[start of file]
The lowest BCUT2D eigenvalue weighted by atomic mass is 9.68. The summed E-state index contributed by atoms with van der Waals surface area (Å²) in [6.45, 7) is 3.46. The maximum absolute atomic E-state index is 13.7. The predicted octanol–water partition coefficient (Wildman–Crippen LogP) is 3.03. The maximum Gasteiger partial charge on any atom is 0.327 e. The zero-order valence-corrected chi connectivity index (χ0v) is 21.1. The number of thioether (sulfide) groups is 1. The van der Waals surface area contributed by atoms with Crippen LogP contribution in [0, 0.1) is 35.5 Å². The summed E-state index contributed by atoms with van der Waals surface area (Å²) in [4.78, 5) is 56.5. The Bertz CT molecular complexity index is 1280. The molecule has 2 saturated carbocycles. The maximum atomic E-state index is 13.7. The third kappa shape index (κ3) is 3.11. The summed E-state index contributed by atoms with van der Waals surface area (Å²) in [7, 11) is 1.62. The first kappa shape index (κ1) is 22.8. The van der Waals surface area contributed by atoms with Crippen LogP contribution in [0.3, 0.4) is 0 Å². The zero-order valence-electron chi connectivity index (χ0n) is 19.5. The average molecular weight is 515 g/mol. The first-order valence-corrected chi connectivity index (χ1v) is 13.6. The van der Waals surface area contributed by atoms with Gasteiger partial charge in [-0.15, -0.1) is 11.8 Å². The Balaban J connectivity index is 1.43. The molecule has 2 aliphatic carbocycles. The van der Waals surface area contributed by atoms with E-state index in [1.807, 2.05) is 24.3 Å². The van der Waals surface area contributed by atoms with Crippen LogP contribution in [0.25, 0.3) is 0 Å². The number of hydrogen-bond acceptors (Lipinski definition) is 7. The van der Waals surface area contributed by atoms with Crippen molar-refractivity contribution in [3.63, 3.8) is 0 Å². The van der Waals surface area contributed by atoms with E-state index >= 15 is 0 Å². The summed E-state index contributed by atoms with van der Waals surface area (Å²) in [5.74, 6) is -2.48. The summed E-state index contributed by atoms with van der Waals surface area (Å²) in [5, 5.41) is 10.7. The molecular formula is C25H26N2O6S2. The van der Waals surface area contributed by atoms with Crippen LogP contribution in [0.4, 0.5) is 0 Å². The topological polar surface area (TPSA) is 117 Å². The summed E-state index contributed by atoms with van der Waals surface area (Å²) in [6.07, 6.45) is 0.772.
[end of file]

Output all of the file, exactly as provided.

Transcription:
The lowest BCUT2D eigenvalue weighted by atomic mass is 9.68. The summed E-state index contributed by atoms with van der Waals surface area (Å²) in [6.45, 7) is 3.46. The maximum absolute atomic E-state index is 13.7. The predicted octanol–water partition coefficient (Wildman–Crippen LogP) is 3.03. The maximum Gasteiger partial charge on any atom is 0.327 e. The zero-order valence-corrected chi connectivity index (χ0v) is 21.1. The number of thioether (sulfide) groups is 1. The van der Waals surface area contributed by atoms with Crippen LogP contribution in [0, 0.1) is 35.5 Å². The summed E-state index contributed by atoms with van der Waals surface area (Å²) in [4.78, 5) is 56.5. The Bertz CT molecular complexity index is 1280. The molecule has 2 saturated carbocycles. The maximum atomic E-state index is 13.7. The third kappa shape index (κ3) is 3.11. The summed E-state index contributed by atoms with van der Waals surface area (Å²) in [7, 11) is 1.62. The first kappa shape index (κ1) is 22.8. The van der Waals surface area contributed by atoms with Crippen LogP contribution in [0.3, 0.4) is 0 Å². The zero-order valence-electron chi connectivity index (χ0n) is 19.5. The average molecular weight is 515 g/mol. The first-order valence-corrected chi connectivity index (χ1v) is 13.6. The van der Waals surface area contributed by atoms with Gasteiger partial charge in [-0.15, -0.1) is 11.8 Å². The Balaban J connectivity index is 1.43. The molecule has 2 aliphatic carbocycles. The van der Waals surface area contributed by atoms with E-state index in [1.807, 2.05) is 24.3 Å². The van der Waals surface area contributed by atoms with Crippen LogP contribution in [0.25, 0.3) is 0 Å². The number of hydrogen-bond acceptors (Lipinski definition) is 7. The van der Waals surface area contributed by atoms with Crippen molar-refractivity contribution in [3.63, 3.8) is 0 Å². The van der Waals surface area contributed by atoms with E-state index >= 15 is 0 Å². The summed E-state index contributed by atoms with van der Waals surface area (Å²) in [5.74, 6) is -2.48. The summed E-state index contributed by atoms with van der Waals surface area (Å²) in [5, 5.41) is 10.7. The molecular formula is C25H26N2O6S2. The van der Waals surface area contributed by atoms with Crippen LogP contribution in [0.4, 0.5) is 0 Å². The topological polar surface area (TPSA) is 117 Å². The summed E-state index contributed by atoms with van der Waals surface area (Å²) in [6.07, 6.45) is 0.772.